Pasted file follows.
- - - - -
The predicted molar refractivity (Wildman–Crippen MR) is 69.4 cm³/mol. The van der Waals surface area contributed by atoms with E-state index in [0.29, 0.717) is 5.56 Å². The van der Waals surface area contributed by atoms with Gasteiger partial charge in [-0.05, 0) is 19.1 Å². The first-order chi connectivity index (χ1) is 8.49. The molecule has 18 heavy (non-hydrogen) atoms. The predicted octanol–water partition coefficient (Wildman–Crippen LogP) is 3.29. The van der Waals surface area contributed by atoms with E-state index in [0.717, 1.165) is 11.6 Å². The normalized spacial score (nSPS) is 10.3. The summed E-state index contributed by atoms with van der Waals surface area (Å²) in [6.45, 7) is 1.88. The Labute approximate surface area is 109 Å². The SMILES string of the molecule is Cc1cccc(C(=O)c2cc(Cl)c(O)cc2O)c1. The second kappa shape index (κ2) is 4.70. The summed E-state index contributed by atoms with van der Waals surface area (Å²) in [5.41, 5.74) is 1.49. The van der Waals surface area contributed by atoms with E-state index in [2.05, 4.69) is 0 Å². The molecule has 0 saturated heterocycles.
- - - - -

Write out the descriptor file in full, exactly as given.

The predicted molar refractivity (Wildman–Crippen MR) is 69.4 cm³/mol. The van der Waals surface area contributed by atoms with E-state index in [0.29, 0.717) is 5.56 Å². The van der Waals surface area contributed by atoms with Gasteiger partial charge in [-0.05, 0) is 19.1 Å². The first-order chi connectivity index (χ1) is 8.49. The molecule has 18 heavy (non-hydrogen) atoms. The predicted octanol–water partition coefficient (Wildman–Crippen LogP) is 3.29. The van der Waals surface area contributed by atoms with E-state index in [0.717, 1.165) is 11.6 Å². The normalized spacial score (nSPS) is 10.3. The summed E-state index contributed by atoms with van der Waals surface area (Å²) in [6.45, 7) is 1.88. The Labute approximate surface area is 109 Å². The SMILES string of the molecule is Cc1cccc(C(=O)c2cc(Cl)c(O)cc2O)c1. The second kappa shape index (κ2) is 4.70. The summed E-state index contributed by atoms with van der Waals surface area (Å²) in [5.41, 5.74) is 1.49. The van der Waals surface area contributed by atoms with E-state index in [2.05, 4.69) is 0 Å². The molecule has 0 saturated heterocycles.